Talk:Burnt Brown Crunchy Bits
Reference to PCBs?
BCBs is likely a reference to http://en.wikipedia.org/wiki/Polychlorinated_biphenyl or PCBs.
In a Manchester chippie...
In the North of England, if you have a good working relationship with the shop that does you a traditional chip supper of fish, chips and mushy peas (fish may be substituted by a Hollands Meat Pie, choice of flavours), then the chippie may well do you a Bag of Bits, either free or at exceedingly minimal cost.
The Bits are basically the shreds of batter that seperate from a fish during the frying process and which cook on their own to an appealing golden-brown colour. These frequently have to be gathered up in a skimmer and removed from the oil, or they will burn and taint the cooking process. They also make lovely, crunchy, bite-sized little savoury nibbles in their own right, and most chippies will either give them away or charge you a nominal penny or two for the wrapping. --AgProv 09:05, 5 June 2008 (UTC)
...the British version of pork rinds? --Old Dickens 11:57, 5 June 2008 (UTC)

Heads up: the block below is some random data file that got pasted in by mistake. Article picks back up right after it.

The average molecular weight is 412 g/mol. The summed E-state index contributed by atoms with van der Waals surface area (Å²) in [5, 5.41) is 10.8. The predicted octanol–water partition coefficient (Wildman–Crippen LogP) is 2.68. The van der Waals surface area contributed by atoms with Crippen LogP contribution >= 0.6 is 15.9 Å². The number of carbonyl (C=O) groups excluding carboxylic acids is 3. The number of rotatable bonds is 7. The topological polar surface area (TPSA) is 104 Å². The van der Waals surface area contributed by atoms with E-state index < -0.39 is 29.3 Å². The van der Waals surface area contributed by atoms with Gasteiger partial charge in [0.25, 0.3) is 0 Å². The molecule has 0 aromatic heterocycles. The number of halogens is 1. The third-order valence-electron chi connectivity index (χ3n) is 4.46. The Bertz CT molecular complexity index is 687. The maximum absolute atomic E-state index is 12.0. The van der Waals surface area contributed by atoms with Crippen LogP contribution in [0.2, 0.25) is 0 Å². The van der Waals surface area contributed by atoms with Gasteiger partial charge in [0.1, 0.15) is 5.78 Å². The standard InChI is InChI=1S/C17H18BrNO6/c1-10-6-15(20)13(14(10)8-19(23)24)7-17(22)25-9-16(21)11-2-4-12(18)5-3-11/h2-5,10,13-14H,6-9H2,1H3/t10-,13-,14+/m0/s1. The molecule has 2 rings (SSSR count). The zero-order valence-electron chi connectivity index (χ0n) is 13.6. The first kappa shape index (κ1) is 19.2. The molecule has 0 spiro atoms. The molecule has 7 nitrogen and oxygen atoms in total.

- I think you might be thinking of Pork Scratchings, essentially deep-fried bits of pig skin with lots of salt. A favourite in certain types of rural pub. AgProv is describing what is known - in East Anglia and Lincolnshire at least - as "scraps". Chippies will usually try and give a bag or two away near closing time. --Megahurts 14:23, 22 March 2010 (UTC)
Along the same lines, but impeccably vegetarian/kosher: high-calorie batter (flour/eggs/milk) deep-fried in vegetable oil to a crunchy savoury golden-brown-ness. Terribly bad for you but very moreish. In some parts of the UK (Scotland) they go one further and deep-fry a battered Mars Bar... a high-calorie toffee/fudgy/chocolate/candy bar added to the fat and starch...--AgProv 09:07, 6 June 2008 (UTC)
What! Not beef tallow! You'll be drinking lager with it next. Oh. You do? --Old Dickens 20:18, 6 June 2008 (UTC)